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Jelly Bean Americans

Dear Mr. Kalb and Fellow Readers,

This is inspired by one of Mr. Kalb’s articles. Hopefully, it will add realism to the predicament addressed in part of Mr. Kalb’s wide criticism of anti-racism, http://www.cycad.com/cgi-bin/pinc/apr2000/articles/jk_antiracism.html#fn1 and to those unaware of the actual words found in the First Amendment to the U.S. Constitution, which says “freedom … of the people to assemble.”

Some learned PC scholars insist this is not a right to associate freely. Um, so the right is merely a right to assemble at random like a jelly bean in a jar? You can assemble as long as your color is not shared by those with whom you assemble? Learned people actually write PC chapters nominalizing this Constitutional language now that the so-called civil rights movement has waned, which causes other learned people to write responses. After all, if there were no freedom of association, evil Southerners could have shot black “freedom” marchers.

Insufficient cause for concern? Consider that under the anti-discrimination laws, claimants get two bites at the apple when the defendant is the deep pocket, the federal government. After an exhaustive administrative process, the government is left with the actual resources to appeal a small fraction of the awful judicial decisions. Moreover, the federal government is the only defendant that does not have a right to a trial by jury in discrimination suits should the administrative judge find in favor of the government.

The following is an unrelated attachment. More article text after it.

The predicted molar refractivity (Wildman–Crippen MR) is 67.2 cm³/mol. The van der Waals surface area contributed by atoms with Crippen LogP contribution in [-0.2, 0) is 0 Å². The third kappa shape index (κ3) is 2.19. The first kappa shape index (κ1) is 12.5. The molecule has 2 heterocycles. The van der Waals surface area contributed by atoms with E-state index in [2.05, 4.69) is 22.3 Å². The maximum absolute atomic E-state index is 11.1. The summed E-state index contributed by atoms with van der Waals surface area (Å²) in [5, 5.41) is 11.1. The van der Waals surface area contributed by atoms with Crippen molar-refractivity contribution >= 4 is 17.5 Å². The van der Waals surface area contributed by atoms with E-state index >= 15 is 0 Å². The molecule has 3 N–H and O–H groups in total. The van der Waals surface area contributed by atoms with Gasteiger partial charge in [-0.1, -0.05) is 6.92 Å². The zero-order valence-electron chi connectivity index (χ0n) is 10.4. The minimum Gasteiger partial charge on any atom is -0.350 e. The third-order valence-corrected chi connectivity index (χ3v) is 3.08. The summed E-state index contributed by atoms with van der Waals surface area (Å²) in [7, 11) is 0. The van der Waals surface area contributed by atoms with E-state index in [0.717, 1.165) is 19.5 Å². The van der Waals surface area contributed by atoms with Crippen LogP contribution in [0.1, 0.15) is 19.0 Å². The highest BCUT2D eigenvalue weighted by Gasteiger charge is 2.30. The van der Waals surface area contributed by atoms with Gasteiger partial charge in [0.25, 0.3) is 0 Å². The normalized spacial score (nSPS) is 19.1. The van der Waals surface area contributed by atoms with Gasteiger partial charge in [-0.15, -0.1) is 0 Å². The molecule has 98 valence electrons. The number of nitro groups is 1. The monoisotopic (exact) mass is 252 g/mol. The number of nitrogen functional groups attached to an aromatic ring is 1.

Better yet, you can be a paralyzed Vietnam or Iraq veteran, but you do not get a right to a trial, or a second trial, or a trial by jury to determine whether your injuries are service-connected. Only the incompetent or belligerent black or white federal employee that can’t get along with his or her fellow employees gets such rights. No kidding. Veterans are mollified with the proposition that the VA is there for them. Yea, they are there to lose their records.

Paul

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